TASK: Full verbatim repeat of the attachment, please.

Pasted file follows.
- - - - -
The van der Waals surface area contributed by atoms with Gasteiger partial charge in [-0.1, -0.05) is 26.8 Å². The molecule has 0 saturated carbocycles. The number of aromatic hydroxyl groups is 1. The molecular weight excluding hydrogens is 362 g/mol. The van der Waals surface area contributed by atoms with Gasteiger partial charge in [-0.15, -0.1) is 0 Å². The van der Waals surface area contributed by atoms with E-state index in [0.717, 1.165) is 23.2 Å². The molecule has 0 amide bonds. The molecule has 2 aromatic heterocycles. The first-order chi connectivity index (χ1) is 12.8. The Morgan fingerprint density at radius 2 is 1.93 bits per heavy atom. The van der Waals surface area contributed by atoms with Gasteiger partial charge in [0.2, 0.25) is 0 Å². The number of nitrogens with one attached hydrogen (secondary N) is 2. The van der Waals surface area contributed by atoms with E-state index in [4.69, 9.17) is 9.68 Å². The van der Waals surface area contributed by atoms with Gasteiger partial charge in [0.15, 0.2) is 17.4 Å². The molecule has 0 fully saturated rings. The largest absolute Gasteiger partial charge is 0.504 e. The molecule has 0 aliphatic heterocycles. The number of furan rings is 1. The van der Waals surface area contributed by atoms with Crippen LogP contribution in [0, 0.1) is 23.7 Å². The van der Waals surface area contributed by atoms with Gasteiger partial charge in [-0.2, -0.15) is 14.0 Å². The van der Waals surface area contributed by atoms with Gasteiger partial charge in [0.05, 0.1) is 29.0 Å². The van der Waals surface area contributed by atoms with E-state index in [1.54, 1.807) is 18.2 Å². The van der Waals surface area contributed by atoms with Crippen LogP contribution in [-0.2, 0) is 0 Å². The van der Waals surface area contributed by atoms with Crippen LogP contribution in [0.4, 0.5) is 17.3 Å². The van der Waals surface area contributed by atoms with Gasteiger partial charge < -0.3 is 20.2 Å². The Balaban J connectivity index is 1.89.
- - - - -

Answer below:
The van der Waals surface area contributed by atoms with Gasteiger partial charge in [-0.1, -0.05) is 26.8 Å². The molecule has 0 saturated carbocycles. The number of aromatic hydroxyl groups is 1. The molecular weight excluding hydrogens is 362 g/mol. The van der Waals surface area contributed by atoms with Gasteiger partial charge in [-0.15, -0.1) is 0 Å². The van der Waals surface area contributed by atoms with E-state index in [0.717, 1.165) is 23.2 Å². The molecule has 0 amide bonds. The molecule has 2 aromatic heterocycles. The first-order chi connectivity index (χ1) is 12.8. The Morgan fingerprint density at radius 2 is 1.93 bits per heavy atom. The van der Waals surface area contributed by atoms with Gasteiger partial charge in [0.2, 0.25) is 0 Å². The number of nitrogens with one attached hydrogen (secondary N) is 2. The van der Waals surface area contributed by atoms with E-state index in [4.69, 9.17) is 9.68 Å². The van der Waals surface area contributed by atoms with Gasteiger partial charge in [0.15, 0.2) is 17.4 Å². The molecule has 0 fully saturated rings. The largest absolute Gasteiger partial charge is 0.504 e. The molecule has 0 aliphatic heterocycles. The number of furan rings is 1. The van der Waals surface area contributed by atoms with Crippen LogP contribution in [0, 0.1) is 23.7 Å². The van der Waals surface area contributed by atoms with Gasteiger partial charge in [-0.2, -0.15) is 14.0 Å². The van der Waals surface area contributed by atoms with Gasteiger partial charge in [0.05, 0.1) is 29.0 Å². The van der Waals surface area contributed by atoms with E-state index in [1.54, 1.807) is 18.2 Å². The van der Waals surface area contributed by atoms with Crippen LogP contribution in [-0.2, 0) is 0 Å². The van der Waals surface area contributed by atoms with Crippen LogP contribution in [0.4, 0.5) is 17.3 Å². The van der Waals surface area contributed by atoms with Gasteiger partial charge < -0.3 is 20.2 Å². The Balaban J connectivity index is 1.89.